CDC Issues Guidelines for Evaluation of U.S. Patients Suspected of Having Ebola Virus Disease
Agency recommends steps for hospital safety
The Centers for Disease Control and Prevention (CDC) is working with the World Health Organization (WHO); the ministries of health of Guinea, Liberia, and Sierra Leone; and other international organizations in response to an outbreak of Ebola virus disease (EVD) in West Africa, which was first reported in late March 2014.
As of July 27, according to WHO, a total of 1,323 cases and 729 deaths had been reported in the three affected countries. This is the largest outbreak of EVD ever documented and the first recorded in West Africa.
EVD is characterized by the sudden onset of fever and malaise, accompanied by other nonspecific signs and symptoms, such as myalgia, headache, vomiting, and diarrhea. Patients with severe forms of the disease may develop hemorrhagic symptoms and multi-organ dysfunction, including hepatic damage, renal failure, and central nervous system involvement, leading to shock and death. The fatality rate has varied from 40% to 90%.
Health care providers should be alert for and evaluate suspected patients for Ebola virus infection who have both consistent symptoms and risk factors, as follows: 1) clinical criteria, which include fever of greater than 38.6 degrees Celsius or 101.5 degrees Fahrenheit, and additional symptoms, such as severe headache, muscle pain, vomiting, diarrhea, abdominal pain, or unexplained hemorrhage; AND 2) epidemiologic risk factors within the previous 3 weeks before the onset of symptoms, such as contact with blood or other body fluids of a patient known or suspected to have EVD; residence in — or travel to — an area where EVD transmission is active; or direct handling of bats, rodents, or primates from disease-endemic areas. Malaria diagnostics should also be a part of initial testing because malaria is a common cause of febrile illness in persons with a history of travel to the affected countries.
According to the CDC, U.S. hospitals can safely manage patients with EVD by following recommended isolation and infection-control procedures, including standard, contact, and droplet precautions. Early recognition and identification of patients with potential EVD is critical. Any U.S. hospital with suspected patients should follow the CDC’s Infection Prevention and Control Recommendations for Hospitalized Patients With Known or Suspected Ebola Hemorrhagic Fever in U.S. Hospitals. These recommendations include the following:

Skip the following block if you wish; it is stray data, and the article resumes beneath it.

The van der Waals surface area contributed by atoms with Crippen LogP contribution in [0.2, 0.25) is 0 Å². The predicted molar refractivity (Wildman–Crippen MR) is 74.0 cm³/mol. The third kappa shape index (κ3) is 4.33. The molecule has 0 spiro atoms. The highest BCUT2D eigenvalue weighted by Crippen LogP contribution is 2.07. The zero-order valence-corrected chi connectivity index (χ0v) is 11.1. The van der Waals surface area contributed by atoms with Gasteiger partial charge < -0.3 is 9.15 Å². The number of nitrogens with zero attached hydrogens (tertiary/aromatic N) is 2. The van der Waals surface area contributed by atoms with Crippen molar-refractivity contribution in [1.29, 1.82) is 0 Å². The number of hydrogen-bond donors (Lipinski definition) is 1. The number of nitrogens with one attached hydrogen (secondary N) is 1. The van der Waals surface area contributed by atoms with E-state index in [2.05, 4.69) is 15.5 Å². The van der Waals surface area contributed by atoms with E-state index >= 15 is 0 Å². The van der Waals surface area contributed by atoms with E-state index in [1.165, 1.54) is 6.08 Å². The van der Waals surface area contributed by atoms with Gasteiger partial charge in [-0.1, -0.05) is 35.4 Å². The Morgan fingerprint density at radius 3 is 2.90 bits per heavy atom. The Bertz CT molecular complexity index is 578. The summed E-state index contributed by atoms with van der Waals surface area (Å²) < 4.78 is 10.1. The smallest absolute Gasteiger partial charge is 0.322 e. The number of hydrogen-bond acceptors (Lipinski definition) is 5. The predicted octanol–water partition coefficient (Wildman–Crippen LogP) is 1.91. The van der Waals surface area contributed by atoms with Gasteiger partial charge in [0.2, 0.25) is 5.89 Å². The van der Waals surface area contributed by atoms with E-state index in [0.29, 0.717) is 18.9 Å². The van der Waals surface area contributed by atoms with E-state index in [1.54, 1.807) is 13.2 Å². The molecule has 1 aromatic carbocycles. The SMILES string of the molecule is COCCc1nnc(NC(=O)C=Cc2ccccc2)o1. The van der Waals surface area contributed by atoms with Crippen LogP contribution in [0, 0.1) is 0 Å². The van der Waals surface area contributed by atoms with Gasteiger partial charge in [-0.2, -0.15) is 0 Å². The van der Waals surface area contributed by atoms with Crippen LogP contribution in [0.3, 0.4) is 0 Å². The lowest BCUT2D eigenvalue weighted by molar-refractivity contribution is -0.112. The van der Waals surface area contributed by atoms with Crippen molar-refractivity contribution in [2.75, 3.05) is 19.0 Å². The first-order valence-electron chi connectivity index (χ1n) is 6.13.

- Patient placement: Patients should be placed in a single-patient room (containing a private bathroom) with the door closed.
- Health care provider protection: Health care providers should wear gloves, gown (fluid resistant or impermeable), shoe covers, eye protection (goggles or face shield), and a face mask. Additional personal protective equipment (PPE) might be required in certain situations (e.g., copious amounts of blood, other body fluids, vomit, or feces present in the environment), including but not limited to double gloving, disposable shoe covers, and leg coverings.
- Aerosol-generating procedures: Avoid aerosol-generating procedures. If performing these procedures, PPE should include respiratory protection (N95 filtering face-piece respirator or higher), and the procedure should be performed in an airborne isolation room.
- Environmental infection control: Diligent environmental cleaning and disinfection and safe handling of potentially contaminated materials are paramount as blood, sweat, emesis, feces, and other body secretions represent potentially infectious materials. Appropriate disinfectants for Ebola virus and other filoviruses include 10% sodium hypochlorite (bleach) solution, or hospital-grade quaternary ammonium or phenolic products. Health care providers performing environmental cleaning and disinfection should wear recommended PPE (described above) and should consider the use of additional barriers (e.g., shoe and leg coverings), if needed. Face protection (face shield or face mask with goggles) should be worn when performing tasks that can generate splashes, such as liquid waste disposal. Health care providers should follow standard procedures, per hospital policy and manufacturers’ instructions, for cleaning and/or disinfection of environmental surfaces, equipment, textiles, laundry, food utensils, and dishware.